We caught up with Richie Hawtin, a.k.a. Plastikman, at Coachella over the weekend and asked him a few questions about technology and the state of North American dance music. Hawtin has pioneered the use of Ableton Live software to atomize and reconstruct tracks on-the-fly during DJ performances and has now turned to his own iPhone app, called Plastikman Sync, to allow interactive, audience input at his live events. He debuted the app for the first time in the U.S. Sunday at Coachella.
LA Weekly: What inspired you to integrate an iPhone app into your set.
Hawtin: I think a great concert experience is when unexpected things happen and when people come together to experience something that goes beyond music. The idea was to throw something into the mix that would heighten that experience. With the app we're able to send people messages, we're able to actually synchronize things that are happening on stage with the iPhone apps, we're even actually allowing people to actually have access to my set-up, you know, triggering sounds. So everyone talks about technology democratizing everything. With our app we will actually blur the lines between the performer and the audience, actually forcing questions of, who is the performer, who is being in control, It is an experiment.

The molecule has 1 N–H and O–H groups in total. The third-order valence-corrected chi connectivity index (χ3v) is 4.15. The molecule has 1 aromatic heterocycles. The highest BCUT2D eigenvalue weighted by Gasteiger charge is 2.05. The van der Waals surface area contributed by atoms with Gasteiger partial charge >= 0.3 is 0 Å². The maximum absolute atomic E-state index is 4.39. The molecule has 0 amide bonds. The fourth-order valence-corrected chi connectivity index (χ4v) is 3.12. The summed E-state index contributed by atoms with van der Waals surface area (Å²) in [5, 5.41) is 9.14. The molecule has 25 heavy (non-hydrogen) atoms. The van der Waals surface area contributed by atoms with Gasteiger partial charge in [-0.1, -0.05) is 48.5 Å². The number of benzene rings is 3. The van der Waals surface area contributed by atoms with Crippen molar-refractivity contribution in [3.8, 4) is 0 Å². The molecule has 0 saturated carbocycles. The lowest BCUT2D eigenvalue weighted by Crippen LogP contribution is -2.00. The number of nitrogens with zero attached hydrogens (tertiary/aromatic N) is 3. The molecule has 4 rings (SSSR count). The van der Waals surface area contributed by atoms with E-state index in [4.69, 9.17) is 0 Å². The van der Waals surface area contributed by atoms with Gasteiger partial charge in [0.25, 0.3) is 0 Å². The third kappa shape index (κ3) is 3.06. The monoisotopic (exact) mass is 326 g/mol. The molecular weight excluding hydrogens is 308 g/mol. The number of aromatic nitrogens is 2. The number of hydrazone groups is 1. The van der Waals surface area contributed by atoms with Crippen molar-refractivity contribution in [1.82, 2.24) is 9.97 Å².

Are you still using Ableton Live software to perform?
We are using Ableton Live, Ableton is actually controlling and opening pages on the iPhone app. Where we're at today technologically, there's some unbelievable software that's out there. We put together some off-the-shelf programs and customized how they interact with each other to create something different than anyone else is doing.
You're based in Europe now, where everyone seems to think the edgiest electronic music is being made today. How do you think the American scene can catch up?
Well, to catch up would be hard in a way because it's been sustained for so long there. I haven't spent too much time in America in the last year, but the vibe I'm getting about New York and especially L.A. and the West Coast is that it's really really vibrant here again. And so it's not about catching up, it's about following your scene and your location's individual path. And that's what electronic music's about. There shouldn't be one electronic music hit everywhere, like Jay-Z is everywhere. Electronic music is like a snake that you can't grab. So it should be different in different scenes. That's what makes it interesting.
Has the popularity of dance-crazed acts like Lady Gaga and the Black Eyed Peas pulled more people into the core electronic music scene?
Yeah, I think Neptunes, N.E.R.D., these guys, some of the other hip-hop artists from five, six, seven, eight years ago were already paving that way, electrifying their sound, freaking out their low bass-lines and just integrating weird snare hits. You know, it's very hard to get people to be entertained by something they don't understand, something that they're not familiar with. And that's what's been happening is they've been teaching everybody the language of electronic music, and now I think that a wider audience accepts and appreciates what some of us are trying to do.